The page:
Published on May 15th, 1997 | by Gerry Galipault0
Ska is all around: Reel Big Fish and Voodoo Glow Skulls help set the pace
There is nothing new about ska. It was fashionable in Britain in the mid-1960s when the lively precursor to reggae, imbued with the basic Jamaican beat, was popular with mods and skinheads.
Few genres, though, have gone through so many revivals.
Tempered with a punk-rock influence, it evolved into the two-tone movement in the late 1970s and early ’80s with racially mixed bands such as the Specials, Madness and English Beat. It was socio-political, fast, furious and danceable, and it eventually weaved its way into mainstream America.
It has fallen in and out of favor several times since. There rarely has been a middle ground: Music followers either love it or hate it.
Along comes Orange County, Calif., residents No Doubt and Goldfinger, and suddenly Spin and Alternative Press magazines tap ska as “the next music trend.”
Members of the Orange County groups Voodoo Glow Skulls and Reel Big Fish beg to differ. Ska never went away, and yes, this fad will die down, but ska will remain.
“Every few years you have a flavor-of-the-mouth thing,” Voodoo Glow Skulls lead singer Frank Casillas said recently. “A couple years ago, it was groups like Green Day and the Offspring. Everybody was trying to sound like them.
“We don’t consider ourselves a ska band. We’re a ska-influenced hard-core band, and I think a lot of the bands out there right now are using the word ‘ska’ to sell themselves as ska when they’re not even playing traditional ska. They come out of nowhere. I don’t want to call them one-hit wonders, but a lot of them haven’t paid their dues. They get signed to a major-label deal before they’ve even gone on their first tour.
“They’ll find out the hard way that you have to build up a fan base to establish longevity.”
Voodoo Glow Skulls would know. Along with the Mighty Mighty Bosstones, they have been at the forefront of a manic, raplike ska movement since the early ’90s. One listen to their major-label debut album, “Baile de los Locos” (released May 6 on Epitaph), puts the exhilarating seven-member unit at the head of the class.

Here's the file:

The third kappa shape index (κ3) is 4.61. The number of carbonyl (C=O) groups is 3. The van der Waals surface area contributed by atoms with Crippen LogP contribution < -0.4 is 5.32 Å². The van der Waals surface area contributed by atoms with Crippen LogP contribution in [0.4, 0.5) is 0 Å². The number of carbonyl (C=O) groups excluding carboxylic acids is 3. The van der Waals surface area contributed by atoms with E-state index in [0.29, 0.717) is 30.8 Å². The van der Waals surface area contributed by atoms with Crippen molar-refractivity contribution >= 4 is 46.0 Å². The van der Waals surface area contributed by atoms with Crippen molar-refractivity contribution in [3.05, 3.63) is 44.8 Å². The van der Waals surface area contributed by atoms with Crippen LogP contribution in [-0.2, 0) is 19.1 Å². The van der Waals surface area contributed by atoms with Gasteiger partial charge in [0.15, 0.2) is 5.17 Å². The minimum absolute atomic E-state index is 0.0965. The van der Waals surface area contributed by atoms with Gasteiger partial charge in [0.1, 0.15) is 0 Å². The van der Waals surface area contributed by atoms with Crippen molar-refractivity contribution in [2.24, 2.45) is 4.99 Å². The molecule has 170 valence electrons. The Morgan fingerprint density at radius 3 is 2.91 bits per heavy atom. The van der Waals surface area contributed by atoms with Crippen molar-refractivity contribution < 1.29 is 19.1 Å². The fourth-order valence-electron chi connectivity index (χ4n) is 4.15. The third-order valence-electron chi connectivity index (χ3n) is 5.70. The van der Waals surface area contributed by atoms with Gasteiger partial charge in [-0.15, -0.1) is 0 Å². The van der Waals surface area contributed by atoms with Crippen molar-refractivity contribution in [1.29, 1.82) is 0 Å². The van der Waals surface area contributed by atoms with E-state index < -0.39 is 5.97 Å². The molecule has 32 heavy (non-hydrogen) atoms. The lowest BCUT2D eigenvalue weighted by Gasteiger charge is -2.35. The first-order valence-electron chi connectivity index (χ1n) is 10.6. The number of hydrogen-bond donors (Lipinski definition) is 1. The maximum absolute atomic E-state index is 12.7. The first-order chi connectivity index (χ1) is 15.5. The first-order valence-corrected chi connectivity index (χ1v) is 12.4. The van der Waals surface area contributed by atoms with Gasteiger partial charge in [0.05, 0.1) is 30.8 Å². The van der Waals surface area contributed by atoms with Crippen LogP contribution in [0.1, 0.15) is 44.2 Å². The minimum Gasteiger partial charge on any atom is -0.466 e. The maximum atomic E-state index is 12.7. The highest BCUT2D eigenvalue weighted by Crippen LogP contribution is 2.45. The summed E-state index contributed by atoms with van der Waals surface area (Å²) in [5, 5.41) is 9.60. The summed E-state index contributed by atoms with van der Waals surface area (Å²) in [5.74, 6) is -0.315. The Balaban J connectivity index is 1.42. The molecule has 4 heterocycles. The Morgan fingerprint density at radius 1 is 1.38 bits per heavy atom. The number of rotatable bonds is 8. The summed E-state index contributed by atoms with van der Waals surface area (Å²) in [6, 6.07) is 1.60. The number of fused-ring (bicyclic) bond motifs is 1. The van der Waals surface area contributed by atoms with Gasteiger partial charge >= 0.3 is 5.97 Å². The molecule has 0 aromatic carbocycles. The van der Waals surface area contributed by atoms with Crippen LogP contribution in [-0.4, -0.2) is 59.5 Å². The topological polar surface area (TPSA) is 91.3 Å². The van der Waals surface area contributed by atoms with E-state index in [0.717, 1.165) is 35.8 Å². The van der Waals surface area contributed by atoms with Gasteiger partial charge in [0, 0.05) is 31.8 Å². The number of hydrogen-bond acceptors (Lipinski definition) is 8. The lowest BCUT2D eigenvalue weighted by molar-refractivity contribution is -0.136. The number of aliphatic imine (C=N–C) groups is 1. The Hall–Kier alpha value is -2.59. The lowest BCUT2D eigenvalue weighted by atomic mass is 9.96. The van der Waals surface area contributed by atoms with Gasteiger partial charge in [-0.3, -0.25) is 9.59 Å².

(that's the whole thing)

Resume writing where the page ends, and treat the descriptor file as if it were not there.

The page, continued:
Reel Big Fish, meanwhile, may appear to be newcomers – the ska-pop group’s second full-length album, “Turn the Radio Off” (Mojo/Universal), was released in January and still is building up a full head of steam – but the seven-member group has been together several years.
The band even pokes fun at the way it climbed the ladder of success in the single, “Sell Out.” The accompanying video parodies Reel Big Fish’s rise to fame, from flipping fast-food burgers to getting groomed for a record deal.
“Critics don’t get the joke in the song, but it’s kind of on them, so it’s okay,” singer-trombone player Scott Klopfenstein said recently. “That’s our philosophy: If you don’t get the joke, then it’s probably about you. All those people who make fun of us, and there are some people who have said some not-so-nice things about us, those are the people we’re laughing at.”
Casillas bristles when critics view the Glow Skulls’ brand of hard-core ska-rock as nothing more than noise.
“A lot of people don’t realize that you have seven different elements playing at once and you have to have them all work out,” he said. “There isn’t one person doing all the work, all the writing, all the music. This is a true democratic effort.”
Klopfenstein said, critics aside, Reel Big Fish is buoyed by fan reaction with each passing concert date.
“This is like our third or fourth time we’re hitting some of these markets and the kids are still excited,” he said. “It’s kind of cool and refreshing to know that every time you play a place, they’re still into it. It’s a good feeling.”
Voodoo Glow Skulls lifted itself up from underground status to a big-label act. Casillas said he realizes they may have lost some diehard fans along the way, but he thinks the band’s knowledge of the business will help them in the long run.
“We’ve learned about doing things on our own,” he said. “We’ve done our own tours, and we even owned a record store for a while that we just recently closed and now we have our own studio. That helped us not only from a band point of view but also from the business aspect. We’ve accomplished a lot on our own just to get this far.
“The underground scene is definitely responsible for our success. I think the times have finally caught up with us; we didn’t catch up with the times. Now there are so many bands doing ska right now that I think it’s almost overkill.
“There are only a few groups around from the beginning, like ourselves and the Bosstones, who can stand the test of time.”